You are here
In-Corr-Tech talks OSHA
The Occupational Safety and Health Agency (OSHA) is the body, set up by the OSH Act, to implement the provisions of the Act and enforce safety laws at worksites throughout T&T. The Act was first laid in Parliament in 2003, passed in 2004, yet only fully proclaimed in 2007 after a partial proclamation in 2006.
But how exactly does the OSHA legislation affect you? What are the employee and employer responsibilities and legal duties? What are your rights as an employee? What are the implications of breaking health and safety laws?
Benefits of OSHA legislation:
• Employer responsibilities are outlined to ensure a healthy and safe environment.
• Employees are trained and competent in their tasks and face less risk to suffer injury.
• Higher productivity, reduced loss time injuries (LTI’s)
• Fines/penalties act as a deterrent to those who would otherwise be non-compliant.
• Ensure safety of plant and systems of work.
• Provide arrangements for safe use, handling, storage and transport of equipment, machinery, articles and substances.
• Provide appropriate personal protective clothing or devices.
• Provide the necessary information, instruction, training and supervision.
• Maintain a safe workplace and ensure the provision of safe means of access and egress.
• If you are exposed to imminent danger you have a right to refuse work.
• If you think there is a safety and health problem in your workplace you should first discuss it with your employer, supervisor or manager. You may also wish to discuss it with your safety representative.
• If you think your employer is exposing you to risks or is not carrying out legal duties, and you have pointed this out without getting a satisfactory answer, you can contact OSHA.
However, the employee has legal responsibilities such as taking reasonable care for his/her own safety and the health of others, co-operating with your employer on safety and health issues and correctly using work items provided by your employer, including PPE, in accordance with training or instructions.
When incidents occur, it is mandatory to have it reported. Where an injury occurs during the course of employment, results in death or critical injury, the Occupational Safety and Health Agency needs to be immediately informed via telephone, fax or email and sent a written notice within forty-eight (48) hours of learning of the incident. One of the most common reported incidents in Trinidad & Tobago involves Hoists and Lifts or their lifting accessories. The legislation mandates that a licensed Competent Person (one with sufficient experience, recognised by the Board of Engineering and certified by the Minister in the Ministry of Labour) inspects and certifies such equipment or its accessories once every 12 months and in the case for lifting personnel, once every 6 months.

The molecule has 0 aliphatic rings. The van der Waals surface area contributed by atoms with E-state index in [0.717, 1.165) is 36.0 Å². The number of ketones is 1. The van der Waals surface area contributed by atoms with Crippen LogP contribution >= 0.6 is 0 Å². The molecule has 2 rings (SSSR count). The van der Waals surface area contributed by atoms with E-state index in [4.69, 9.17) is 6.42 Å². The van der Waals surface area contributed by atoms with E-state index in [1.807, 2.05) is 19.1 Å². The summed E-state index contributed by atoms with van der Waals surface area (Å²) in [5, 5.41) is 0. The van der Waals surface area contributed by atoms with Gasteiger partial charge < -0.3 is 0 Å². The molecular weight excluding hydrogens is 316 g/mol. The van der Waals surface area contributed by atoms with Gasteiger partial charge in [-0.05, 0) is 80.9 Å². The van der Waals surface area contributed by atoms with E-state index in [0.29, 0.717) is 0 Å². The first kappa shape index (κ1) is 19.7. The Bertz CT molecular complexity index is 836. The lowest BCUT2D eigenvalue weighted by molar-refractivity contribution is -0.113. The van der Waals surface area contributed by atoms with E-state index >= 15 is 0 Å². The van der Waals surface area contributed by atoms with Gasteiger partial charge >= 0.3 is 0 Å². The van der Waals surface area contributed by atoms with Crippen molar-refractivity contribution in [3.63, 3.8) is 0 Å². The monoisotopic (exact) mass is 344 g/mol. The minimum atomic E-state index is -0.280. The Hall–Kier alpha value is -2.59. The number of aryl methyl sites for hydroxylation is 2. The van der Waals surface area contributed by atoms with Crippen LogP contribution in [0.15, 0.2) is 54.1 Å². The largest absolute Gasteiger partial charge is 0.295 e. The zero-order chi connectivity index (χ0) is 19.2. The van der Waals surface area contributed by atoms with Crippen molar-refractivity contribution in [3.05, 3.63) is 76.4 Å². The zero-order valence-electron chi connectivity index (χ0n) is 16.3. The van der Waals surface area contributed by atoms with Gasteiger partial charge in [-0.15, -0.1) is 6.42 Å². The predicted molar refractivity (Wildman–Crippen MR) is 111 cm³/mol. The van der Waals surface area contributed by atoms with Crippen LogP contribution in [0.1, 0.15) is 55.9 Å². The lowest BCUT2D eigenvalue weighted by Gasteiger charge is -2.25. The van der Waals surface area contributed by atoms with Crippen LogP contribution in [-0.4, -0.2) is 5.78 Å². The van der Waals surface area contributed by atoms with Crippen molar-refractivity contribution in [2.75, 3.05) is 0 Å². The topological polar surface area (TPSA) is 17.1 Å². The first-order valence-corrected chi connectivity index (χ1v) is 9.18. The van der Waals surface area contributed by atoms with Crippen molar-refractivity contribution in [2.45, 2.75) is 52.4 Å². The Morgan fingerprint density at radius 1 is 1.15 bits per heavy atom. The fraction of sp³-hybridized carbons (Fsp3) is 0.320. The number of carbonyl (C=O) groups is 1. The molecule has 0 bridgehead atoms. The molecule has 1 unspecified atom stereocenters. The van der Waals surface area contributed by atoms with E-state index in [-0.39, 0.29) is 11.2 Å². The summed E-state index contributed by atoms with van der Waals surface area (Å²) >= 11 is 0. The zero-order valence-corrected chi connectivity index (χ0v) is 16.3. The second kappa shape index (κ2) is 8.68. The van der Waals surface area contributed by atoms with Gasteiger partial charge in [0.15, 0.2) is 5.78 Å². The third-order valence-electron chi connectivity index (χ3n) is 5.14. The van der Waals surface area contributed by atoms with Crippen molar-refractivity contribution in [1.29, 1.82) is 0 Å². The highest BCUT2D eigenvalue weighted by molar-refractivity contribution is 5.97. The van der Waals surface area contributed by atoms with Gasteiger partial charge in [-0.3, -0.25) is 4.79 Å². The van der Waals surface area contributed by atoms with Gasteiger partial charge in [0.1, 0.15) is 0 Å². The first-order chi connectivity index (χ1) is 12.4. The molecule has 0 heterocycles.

The manufacturer/distributor of the hoist/lift or any accessory such as a sling or shackle is NOT authorised to inspect and certify from a statutory standpoint. Moreover, lifting equipment operators are required to be trained and certified by licensed Competent Persons ONLY. In-Corr-Tech Ltd, based in San Fernando conducts such training and certification utilising three (3) full time licensed Competent Persons.
Failure to adhere to the OSH requirements can result in significant fines and penalties of up to $100,000.00 or three years imprisonment. In some cases, a fine and one year imprisonment is applicable. It is worth mentioning that there have been cases where litigation has resulted in settlements in excess of one million dollars relating to OSH matters.
User comments posted on this website are the sole views and opinions of the comment writer and are not representative of Guardian Media Limited or its staff. Guardian Media Limited accepts no liability and will not be held accountable for user comments.
Please help us keep out site clean from inappropriate comments by using the flag option.
Guardian Media Limited reserves the right to remove, to edit or to censor any comments. Any content which is considered unsuitable, unlawful or offensive, includes personal details, advertises or promotes products, services or websites or repeats previous comments will be removed.